Freezer paper stencils, part III

Finally (!) a birthday party that was an unqualified success. First, half an hour of trying to float Polly Pockets with balloons, which is apparently hilarious if you are eight. Yes, they will sail up to the ceiling! Then, a busy hour of making freezer paper stencil t-shirts, topped off with chocolate cake.

The stenciling was the perfect level of difficulty for four crafty eight-year-old girls. We used stencils from some of those little Dover books to make patterns, except for my daughter who wanted to stencil a Union Jack, figures. The girls traced their patterns on the paper, and I cut them out–OK that was a little frantic–and ironed the paper to the shirts. Then, the girls painted using sponge brushes. It took a little convincing for some that it wasn’t necessary to paint inside the lines, but once they got going they were great.

A few hints in case you want to try this activity. Put a layer of paper, wax or freezer, between the layers of fabric. Some paint soaked through to the back of my daughter’s t-shirt. (She was more than happy to apply paint liberally…) Get started early, because the paint takes some time to dry. Iron on the reverse side of the fabric for 30 seconds. I’m not sure why the reverse side, but the Union Jack has stayed bright and cheerful through several washes.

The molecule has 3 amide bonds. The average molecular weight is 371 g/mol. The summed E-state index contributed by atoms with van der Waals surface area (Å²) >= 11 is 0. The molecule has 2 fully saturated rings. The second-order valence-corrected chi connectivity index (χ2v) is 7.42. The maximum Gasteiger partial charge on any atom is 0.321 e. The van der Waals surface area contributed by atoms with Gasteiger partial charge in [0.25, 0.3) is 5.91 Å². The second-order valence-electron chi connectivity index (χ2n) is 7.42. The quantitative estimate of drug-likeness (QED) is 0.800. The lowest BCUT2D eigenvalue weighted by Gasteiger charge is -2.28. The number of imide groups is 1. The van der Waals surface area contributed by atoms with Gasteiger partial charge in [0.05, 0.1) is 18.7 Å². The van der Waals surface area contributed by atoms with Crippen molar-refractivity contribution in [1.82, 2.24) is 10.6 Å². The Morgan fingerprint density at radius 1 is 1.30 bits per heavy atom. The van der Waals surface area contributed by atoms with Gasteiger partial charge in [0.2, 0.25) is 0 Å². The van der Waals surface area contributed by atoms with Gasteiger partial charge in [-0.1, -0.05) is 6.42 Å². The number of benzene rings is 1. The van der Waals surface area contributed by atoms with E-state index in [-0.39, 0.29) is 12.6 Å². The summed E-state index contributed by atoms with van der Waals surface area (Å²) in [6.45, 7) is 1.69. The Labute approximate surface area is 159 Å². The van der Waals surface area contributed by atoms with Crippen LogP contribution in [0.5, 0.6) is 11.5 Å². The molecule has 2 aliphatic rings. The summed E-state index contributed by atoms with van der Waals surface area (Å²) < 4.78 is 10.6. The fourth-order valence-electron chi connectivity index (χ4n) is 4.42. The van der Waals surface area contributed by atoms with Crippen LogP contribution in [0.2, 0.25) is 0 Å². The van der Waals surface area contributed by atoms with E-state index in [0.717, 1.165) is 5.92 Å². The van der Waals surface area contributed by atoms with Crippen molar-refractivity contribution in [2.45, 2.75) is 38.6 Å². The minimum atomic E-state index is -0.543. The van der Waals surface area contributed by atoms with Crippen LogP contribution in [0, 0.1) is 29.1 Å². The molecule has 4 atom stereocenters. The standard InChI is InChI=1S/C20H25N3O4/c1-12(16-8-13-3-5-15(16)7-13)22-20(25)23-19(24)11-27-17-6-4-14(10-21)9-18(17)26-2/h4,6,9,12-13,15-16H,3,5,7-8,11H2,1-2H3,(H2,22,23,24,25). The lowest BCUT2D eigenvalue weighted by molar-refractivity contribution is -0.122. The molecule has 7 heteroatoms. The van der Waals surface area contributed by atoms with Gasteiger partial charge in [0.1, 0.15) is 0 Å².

All the girls were so pleased with their shirts, and it was really nice to send them home with something useful and substantial. A reprieve from goody bags!

3 thoughts on “Freezer paper stencils, part III

  1. The best part about stenciling t-shirts at birthday parties is that you end up seeing these terrific creations being worn around town months later. My 6 year old loves when his friend Sam wears “the birthday t-shirt” to school.

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